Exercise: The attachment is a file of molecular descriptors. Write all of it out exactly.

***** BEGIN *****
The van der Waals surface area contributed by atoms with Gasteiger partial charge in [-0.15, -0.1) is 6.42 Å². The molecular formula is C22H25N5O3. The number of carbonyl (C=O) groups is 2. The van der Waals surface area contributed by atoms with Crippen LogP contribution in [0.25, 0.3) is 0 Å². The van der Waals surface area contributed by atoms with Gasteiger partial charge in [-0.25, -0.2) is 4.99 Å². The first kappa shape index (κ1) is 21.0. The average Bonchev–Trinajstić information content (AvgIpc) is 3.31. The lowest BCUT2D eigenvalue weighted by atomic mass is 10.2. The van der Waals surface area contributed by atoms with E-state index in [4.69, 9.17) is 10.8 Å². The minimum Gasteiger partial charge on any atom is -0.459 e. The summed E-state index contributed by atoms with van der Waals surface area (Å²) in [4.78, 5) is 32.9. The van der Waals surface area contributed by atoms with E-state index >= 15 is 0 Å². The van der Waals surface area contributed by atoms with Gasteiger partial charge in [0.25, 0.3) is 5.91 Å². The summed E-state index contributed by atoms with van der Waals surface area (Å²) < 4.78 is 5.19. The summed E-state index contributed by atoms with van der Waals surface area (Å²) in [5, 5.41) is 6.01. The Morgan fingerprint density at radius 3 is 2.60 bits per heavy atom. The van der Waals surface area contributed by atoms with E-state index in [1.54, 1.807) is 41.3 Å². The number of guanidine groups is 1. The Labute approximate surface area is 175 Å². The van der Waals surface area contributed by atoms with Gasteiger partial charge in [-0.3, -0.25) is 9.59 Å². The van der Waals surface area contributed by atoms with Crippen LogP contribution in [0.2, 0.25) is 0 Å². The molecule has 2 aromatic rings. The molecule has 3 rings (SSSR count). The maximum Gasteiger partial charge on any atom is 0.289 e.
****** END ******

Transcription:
The van der Waals surface area contributed by atoms with Gasteiger partial charge in [-0.15, -0.1) is 6.42 Å². The molecular formula is C22H25N5O3. The number of carbonyl (C=O) groups is 2. The van der Waals surface area contributed by atoms with Crippen LogP contribution in [0.25, 0.3) is 0 Å². The van der Waals surface area contributed by atoms with Gasteiger partial charge in [-0.25, -0.2) is 4.99 Å². The first kappa shape index (κ1) is 21.0. The average Bonchev–Trinajstić information content (AvgIpc) is 3.31. The lowest BCUT2D eigenvalue weighted by atomic mass is 10.2. The van der Waals surface area contributed by atoms with E-state index in [4.69, 9.17) is 10.8 Å². The minimum Gasteiger partial charge on any atom is -0.459 e. The summed E-state index contributed by atoms with van der Waals surface area (Å²) in [4.78, 5) is 32.9. The van der Waals surface area contributed by atoms with E-state index >= 15 is 0 Å². The van der Waals surface area contributed by atoms with Gasteiger partial charge in [0.25, 0.3) is 5.91 Å². The summed E-state index contributed by atoms with van der Waals surface area (Å²) < 4.78 is 5.19. The summed E-state index contributed by atoms with van der Waals surface area (Å²) in [5, 5.41) is 6.01. The Morgan fingerprint density at radius 3 is 2.60 bits per heavy atom. The van der Waals surface area contributed by atoms with E-state index in [1.54, 1.807) is 41.3 Å². The number of guanidine groups is 1. The Labute approximate surface area is 175 Å². The van der Waals surface area contributed by atoms with Gasteiger partial charge in [-0.3, -0.25) is 9.59 Å². The van der Waals surface area contributed by atoms with Crippen LogP contribution in [0.2, 0.25) is 0 Å². The molecule has 2 aromatic rings. The molecule has 3 rings (SSSR count). The maximum Gasteiger partial charge on any atom is 0.289 e.